Studies among adolescents in low- and upper-middle income countries present a general trend of higher suicide ideation in low-income countries (LIC) compared to upper middle-income countries (UMIC): 27.9 % in Kenya, and 21.9 % in Benin (both LIC) compared to 17.5 % in Seychelles and 10.2 % in Costa Rica (both UMIC) [9, 10]. Poverty and reduced opportunities for self-determination are among the myriad of factors which have shown to be associated with adolescent suicidal behaviors [11]. These factors are particularly pronounced in LICs. Even in more affluent settings such as the USA, an individual’s socio-economic standing relative to others strongly influences their mental health [12, 13].

In much of the global south, suicide is a silent epidemic [14]. The problems that can precede suicide are not often visible, the actual number of suicide attempts is not known, and the public is largely unaware of the impact of suicide or the importance of mental health services in preventing suicide [15, 16].

In all settings, suicidal behavior has a number of underlying risk factors which are complex and interact with one another [17]. In the African context, psychosocial factors, specifically those related to psychosocial distress, are among the driving factors in suicide ideation [18]; which could be due to the difficult life circumstances that adolescents in African settings experience [14]. These include the ongoing HIV/AIDS epidemic leaving many youth of adolescent age orphaned and homeless, high unemployment rates and crippling poverty [18].

The aim of the present study was to examine self-reported suicide attempts and behavioral correlates of suicidal behavior among a nationally-representative sample of school-attending adolescents in the Republic of Malawi, a southern African country.

Methods

Setting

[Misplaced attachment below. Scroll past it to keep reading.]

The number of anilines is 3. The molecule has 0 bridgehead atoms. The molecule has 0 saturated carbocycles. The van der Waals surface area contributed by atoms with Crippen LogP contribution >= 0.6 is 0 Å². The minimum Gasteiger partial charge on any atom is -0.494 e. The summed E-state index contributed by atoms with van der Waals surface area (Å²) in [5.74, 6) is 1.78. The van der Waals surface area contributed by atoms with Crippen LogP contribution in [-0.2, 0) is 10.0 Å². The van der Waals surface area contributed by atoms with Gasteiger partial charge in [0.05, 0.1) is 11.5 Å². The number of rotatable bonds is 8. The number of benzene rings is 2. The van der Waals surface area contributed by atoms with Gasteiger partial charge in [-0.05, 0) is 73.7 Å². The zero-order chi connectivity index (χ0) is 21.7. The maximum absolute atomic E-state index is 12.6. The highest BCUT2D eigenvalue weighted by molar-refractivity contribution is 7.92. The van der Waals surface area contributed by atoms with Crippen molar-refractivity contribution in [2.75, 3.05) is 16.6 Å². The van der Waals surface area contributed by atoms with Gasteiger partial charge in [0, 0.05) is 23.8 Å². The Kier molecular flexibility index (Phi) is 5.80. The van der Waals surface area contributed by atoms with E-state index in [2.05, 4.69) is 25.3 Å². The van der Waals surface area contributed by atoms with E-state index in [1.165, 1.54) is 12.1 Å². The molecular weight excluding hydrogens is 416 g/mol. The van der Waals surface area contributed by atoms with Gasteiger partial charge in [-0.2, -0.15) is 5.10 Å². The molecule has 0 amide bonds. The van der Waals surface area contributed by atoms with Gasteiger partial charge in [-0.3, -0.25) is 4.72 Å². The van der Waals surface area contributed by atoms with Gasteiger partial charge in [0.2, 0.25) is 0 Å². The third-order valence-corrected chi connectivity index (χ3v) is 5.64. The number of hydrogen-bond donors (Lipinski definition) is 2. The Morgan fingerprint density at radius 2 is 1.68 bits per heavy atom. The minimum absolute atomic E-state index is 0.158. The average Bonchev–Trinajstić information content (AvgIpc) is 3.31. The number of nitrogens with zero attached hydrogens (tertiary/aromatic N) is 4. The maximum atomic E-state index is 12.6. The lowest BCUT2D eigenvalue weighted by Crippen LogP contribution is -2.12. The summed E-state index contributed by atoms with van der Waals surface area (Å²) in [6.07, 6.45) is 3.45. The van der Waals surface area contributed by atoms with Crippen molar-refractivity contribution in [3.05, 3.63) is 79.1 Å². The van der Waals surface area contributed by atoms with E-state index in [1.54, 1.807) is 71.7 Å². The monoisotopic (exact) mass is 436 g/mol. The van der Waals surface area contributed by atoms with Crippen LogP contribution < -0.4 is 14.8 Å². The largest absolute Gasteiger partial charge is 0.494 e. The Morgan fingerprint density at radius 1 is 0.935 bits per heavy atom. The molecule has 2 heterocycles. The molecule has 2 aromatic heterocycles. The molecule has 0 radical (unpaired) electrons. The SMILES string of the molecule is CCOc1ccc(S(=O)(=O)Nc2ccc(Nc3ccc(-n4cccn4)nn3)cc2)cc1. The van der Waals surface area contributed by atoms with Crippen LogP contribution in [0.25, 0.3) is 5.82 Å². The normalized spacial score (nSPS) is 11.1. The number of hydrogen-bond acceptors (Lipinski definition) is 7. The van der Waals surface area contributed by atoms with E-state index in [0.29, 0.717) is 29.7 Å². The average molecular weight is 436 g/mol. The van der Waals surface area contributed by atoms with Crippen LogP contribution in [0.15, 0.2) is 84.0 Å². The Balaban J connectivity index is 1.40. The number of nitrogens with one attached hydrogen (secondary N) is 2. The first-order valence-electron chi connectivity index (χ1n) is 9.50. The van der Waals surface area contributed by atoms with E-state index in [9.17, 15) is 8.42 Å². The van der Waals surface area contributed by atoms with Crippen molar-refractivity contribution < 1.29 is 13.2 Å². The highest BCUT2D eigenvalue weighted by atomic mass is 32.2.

The data for this study were collected in the Republic of Malawi. Malawi is a land-locked south-eastern African country with a Human Development Index rank of 170 out of 186 according to 2011 estimates. It has a population of 15.38 million and a life expectancy of approximately 54 years with almost half of the population aged 0–14 years [19, 20]. In male and female adults aged 15 years and older, the literacy rate was 61.3 % in 2010 [21]. The under-five mortality rate in 2010 was 90.9 per 1,000 people and is steadily decreasing and the maternal mortality ratio has leveled off around 629.0 deaths per 100,000 live births [21]. The life expectancy at birth was 53.5 years for females and 53.4 years for males [21]. On average, 67.7 % of males and females combined completed primary school education; 69.0 % for females and 66.4 % for males [21]. Education is compulsory for primary school, children ages 6 to 14, and, on average, only 29.7 % of males and 28.8 % of females enroll in secondary school (http://www.classbase.com/Countries/Malawi/Education-System, http://www.unicef.org/infobycountry/malawi_statistics.html). In Malawi, 38.8 % of the population has access to improved sanitation facilities compared to 28.2 % in other Sub-Saharan African countries [21]. In Malawi, 11.7 % of people aged 15–49 years old were HIV positive compared to an average of 4.8 % in other Sub-Saharan African countries [21].